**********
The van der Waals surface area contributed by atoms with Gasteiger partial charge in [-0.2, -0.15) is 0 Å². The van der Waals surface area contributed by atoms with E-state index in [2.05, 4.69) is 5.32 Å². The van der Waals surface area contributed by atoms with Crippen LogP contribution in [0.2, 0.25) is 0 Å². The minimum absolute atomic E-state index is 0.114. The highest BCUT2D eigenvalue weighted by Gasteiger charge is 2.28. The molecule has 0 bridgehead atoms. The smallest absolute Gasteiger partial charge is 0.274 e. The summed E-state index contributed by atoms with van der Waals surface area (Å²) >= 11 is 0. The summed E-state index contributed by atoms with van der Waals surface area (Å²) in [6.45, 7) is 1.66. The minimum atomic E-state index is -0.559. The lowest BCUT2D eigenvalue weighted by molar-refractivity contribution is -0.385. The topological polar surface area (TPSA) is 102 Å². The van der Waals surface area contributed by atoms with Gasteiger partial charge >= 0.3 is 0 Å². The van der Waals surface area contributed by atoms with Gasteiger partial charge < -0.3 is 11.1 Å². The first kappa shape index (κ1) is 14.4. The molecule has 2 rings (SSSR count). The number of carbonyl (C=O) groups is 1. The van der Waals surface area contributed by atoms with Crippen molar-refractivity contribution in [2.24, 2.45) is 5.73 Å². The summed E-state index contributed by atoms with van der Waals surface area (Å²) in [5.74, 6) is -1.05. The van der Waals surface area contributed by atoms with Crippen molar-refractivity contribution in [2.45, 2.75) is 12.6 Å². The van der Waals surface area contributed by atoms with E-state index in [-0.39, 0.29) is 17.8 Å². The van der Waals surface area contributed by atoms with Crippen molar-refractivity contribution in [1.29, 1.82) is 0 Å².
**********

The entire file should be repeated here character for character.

The van der Waals surface area contributed by atoms with Gasteiger partial charge in [-0.2, -0.15) is 0 Å². The van der Waals surface area contributed by atoms with E-state index in [2.05, 4.69) is 5.32 Å². The van der Waals surface area contributed by atoms with Crippen LogP contribution in [0.2, 0.25) is 0 Å². The minimum absolute atomic E-state index is 0.114. The highest BCUT2D eigenvalue weighted by Gasteiger charge is 2.28. The molecule has 0 bridgehead atoms. The smallest absolute Gasteiger partial charge is 0.274 e. The summed E-state index contributed by atoms with van der Waals surface area (Å²) >= 11 is 0. The summed E-state index contributed by atoms with van der Waals surface area (Å²) in [6.45, 7) is 1.66. The minimum atomic E-state index is -0.559. The lowest BCUT2D eigenvalue weighted by molar-refractivity contribution is -0.385. The topological polar surface area (TPSA) is 102 Å². The van der Waals surface area contributed by atoms with Gasteiger partial charge >= 0.3 is 0 Å². The van der Waals surface area contributed by atoms with Gasteiger partial charge < -0.3 is 11.1 Å². The first kappa shape index (κ1) is 14.4. The molecule has 2 rings (SSSR count). The number of carbonyl (C=O) groups is 1. The van der Waals surface area contributed by atoms with Crippen molar-refractivity contribution in [2.24, 2.45) is 5.73 Å². The summed E-state index contributed by atoms with van der Waals surface area (Å²) in [5.74, 6) is -1.05. The van der Waals surface area contributed by atoms with Crippen molar-refractivity contribution in [2.45, 2.75) is 12.6 Å². The van der Waals surface area contributed by atoms with E-state index in [-0.39, 0.29) is 17.8 Å². The van der Waals surface area contributed by atoms with Crippen molar-refractivity contribution in [1.29, 1.82) is 0 Å².